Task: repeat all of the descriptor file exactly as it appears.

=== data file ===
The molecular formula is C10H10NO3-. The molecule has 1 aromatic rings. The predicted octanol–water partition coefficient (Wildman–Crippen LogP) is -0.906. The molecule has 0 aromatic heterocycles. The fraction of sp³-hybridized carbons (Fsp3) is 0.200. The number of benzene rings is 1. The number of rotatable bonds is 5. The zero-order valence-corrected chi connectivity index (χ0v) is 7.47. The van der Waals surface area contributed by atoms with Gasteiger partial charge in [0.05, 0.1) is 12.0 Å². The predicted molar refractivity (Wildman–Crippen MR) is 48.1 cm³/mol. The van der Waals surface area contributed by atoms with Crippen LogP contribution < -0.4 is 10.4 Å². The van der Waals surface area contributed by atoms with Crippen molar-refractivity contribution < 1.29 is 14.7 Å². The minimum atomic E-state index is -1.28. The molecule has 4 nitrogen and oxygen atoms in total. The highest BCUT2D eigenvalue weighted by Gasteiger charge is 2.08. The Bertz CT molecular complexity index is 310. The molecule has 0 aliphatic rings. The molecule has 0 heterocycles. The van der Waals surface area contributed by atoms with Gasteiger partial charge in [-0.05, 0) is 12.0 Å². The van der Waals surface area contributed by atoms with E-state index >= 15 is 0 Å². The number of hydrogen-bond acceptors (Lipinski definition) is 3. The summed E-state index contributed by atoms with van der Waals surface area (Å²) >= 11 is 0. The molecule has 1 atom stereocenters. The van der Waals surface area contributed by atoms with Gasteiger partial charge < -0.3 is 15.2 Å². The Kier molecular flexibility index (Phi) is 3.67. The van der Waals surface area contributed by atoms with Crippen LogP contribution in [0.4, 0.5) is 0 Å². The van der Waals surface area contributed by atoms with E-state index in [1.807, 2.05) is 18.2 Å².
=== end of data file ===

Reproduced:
The molecular formula is C10H10NO3-. The molecule has 1 aromatic rings. The predicted octanol–water partition coefficient (Wildman–Crippen LogP) is -0.906. The molecule has 0 aromatic heterocycles. The fraction of sp³-hybridized carbons (Fsp3) is 0.200. The number of benzene rings is 1. The number of rotatable bonds is 5. The zero-order valence-corrected chi connectivity index (χ0v) is 7.47. The van der Waals surface area contributed by atoms with Gasteiger partial charge in [0.05, 0.1) is 12.0 Å². The predicted molar refractivity (Wildman–Crippen MR) is 48.1 cm³/mol. The van der Waals surface area contributed by atoms with Crippen LogP contribution < -0.4 is 10.4 Å². The van der Waals surface area contributed by atoms with Crippen molar-refractivity contribution < 1.29 is 14.7 Å². The minimum atomic E-state index is -1.28. The molecule has 4 nitrogen and oxygen atoms in total. The highest BCUT2D eigenvalue weighted by Gasteiger charge is 2.08. The Bertz CT molecular complexity index is 310. The molecule has 0 aliphatic rings. The molecule has 0 heterocycles. The van der Waals surface area contributed by atoms with Gasteiger partial charge in [-0.05, 0) is 12.0 Å². The van der Waals surface area contributed by atoms with E-state index >= 15 is 0 Å². The number of hydrogen-bond acceptors (Lipinski definition) is 3. The summed E-state index contributed by atoms with van der Waals surface area (Å²) >= 11 is 0. The molecule has 1 atom stereocenters. The van der Waals surface area contributed by atoms with Gasteiger partial charge < -0.3 is 15.2 Å². The Kier molecular flexibility index (Phi) is 3.67. The van der Waals surface area contributed by atoms with Crippen LogP contribution in [0.4, 0.5) is 0 Å². The van der Waals surface area contributed by atoms with E-state index in [1.807, 2.05) is 18.2 Å².